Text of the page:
The term ‘Peking Glass’ refers to a particular method of creating glass developed by the imperial workshops in Peking during the Qing Dynasty.
A kiln is filled with raw glass ‘frit’ mixed with pigment. Molten glass is repeatedly ‘gathered’ from the kiln on a blowpipe until a heavy ‘gob’ is collected. The repeated gatherings give rise to the unique rings on our glass forms. The glass must be ‘annealed’ (slowly cooled). The final shaping and polishing is done by hand in the old jade-cutting process of methodical grinding. This stage alone takes from two to four days for every piece.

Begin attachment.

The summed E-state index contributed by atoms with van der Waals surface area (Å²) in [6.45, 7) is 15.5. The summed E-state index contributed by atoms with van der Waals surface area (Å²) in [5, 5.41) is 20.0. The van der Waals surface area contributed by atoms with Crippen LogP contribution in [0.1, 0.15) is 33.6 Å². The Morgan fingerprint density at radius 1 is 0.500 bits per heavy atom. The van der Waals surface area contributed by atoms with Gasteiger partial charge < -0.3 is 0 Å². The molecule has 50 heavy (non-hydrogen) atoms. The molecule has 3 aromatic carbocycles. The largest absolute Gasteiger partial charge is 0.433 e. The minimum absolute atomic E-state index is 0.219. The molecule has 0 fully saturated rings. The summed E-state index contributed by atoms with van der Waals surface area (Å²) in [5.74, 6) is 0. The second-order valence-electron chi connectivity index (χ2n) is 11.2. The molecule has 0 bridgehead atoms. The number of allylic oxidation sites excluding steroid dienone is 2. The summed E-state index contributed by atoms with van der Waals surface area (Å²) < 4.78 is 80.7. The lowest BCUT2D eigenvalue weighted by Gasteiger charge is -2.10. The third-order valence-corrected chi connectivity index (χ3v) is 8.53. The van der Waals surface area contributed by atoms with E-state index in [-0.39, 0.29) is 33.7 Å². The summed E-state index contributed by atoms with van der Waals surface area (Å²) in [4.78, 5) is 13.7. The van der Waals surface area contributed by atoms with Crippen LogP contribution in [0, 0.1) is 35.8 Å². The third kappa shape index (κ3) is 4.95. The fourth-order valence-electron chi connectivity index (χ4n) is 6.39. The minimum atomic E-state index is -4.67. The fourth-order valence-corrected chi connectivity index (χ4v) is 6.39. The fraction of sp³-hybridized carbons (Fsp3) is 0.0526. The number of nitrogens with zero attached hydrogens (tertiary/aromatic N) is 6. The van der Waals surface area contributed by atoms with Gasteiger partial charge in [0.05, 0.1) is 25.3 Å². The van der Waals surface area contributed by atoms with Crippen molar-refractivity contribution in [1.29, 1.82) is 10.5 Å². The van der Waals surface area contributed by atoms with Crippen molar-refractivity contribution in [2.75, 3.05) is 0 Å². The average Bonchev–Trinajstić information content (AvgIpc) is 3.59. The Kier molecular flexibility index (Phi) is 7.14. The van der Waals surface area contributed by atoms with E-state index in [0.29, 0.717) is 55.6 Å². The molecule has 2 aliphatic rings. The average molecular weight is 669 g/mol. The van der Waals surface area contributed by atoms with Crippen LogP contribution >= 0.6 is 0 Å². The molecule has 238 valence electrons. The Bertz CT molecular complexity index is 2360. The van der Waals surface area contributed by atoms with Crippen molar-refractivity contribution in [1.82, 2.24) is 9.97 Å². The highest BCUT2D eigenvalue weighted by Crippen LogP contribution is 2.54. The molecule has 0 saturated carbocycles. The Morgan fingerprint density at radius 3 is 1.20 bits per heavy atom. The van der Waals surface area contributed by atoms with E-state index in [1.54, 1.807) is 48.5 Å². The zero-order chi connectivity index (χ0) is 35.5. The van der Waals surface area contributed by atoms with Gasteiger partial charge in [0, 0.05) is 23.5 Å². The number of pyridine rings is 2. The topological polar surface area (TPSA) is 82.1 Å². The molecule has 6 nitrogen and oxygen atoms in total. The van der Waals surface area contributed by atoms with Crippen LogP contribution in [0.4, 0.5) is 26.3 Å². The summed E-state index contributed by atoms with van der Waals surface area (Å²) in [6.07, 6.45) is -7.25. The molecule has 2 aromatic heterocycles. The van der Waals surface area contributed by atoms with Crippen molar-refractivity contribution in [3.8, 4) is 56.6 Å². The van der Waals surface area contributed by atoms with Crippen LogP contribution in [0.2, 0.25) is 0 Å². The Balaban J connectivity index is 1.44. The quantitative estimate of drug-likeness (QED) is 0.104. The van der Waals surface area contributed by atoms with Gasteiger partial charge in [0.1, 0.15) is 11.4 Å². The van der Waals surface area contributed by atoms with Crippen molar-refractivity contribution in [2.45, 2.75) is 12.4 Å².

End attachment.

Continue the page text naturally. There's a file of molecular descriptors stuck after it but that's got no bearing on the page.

Alexander Lamont works with kilns in Peking to create modern forms of vases and lighting elements in burnt amber, imperial yellow and white-jade colours.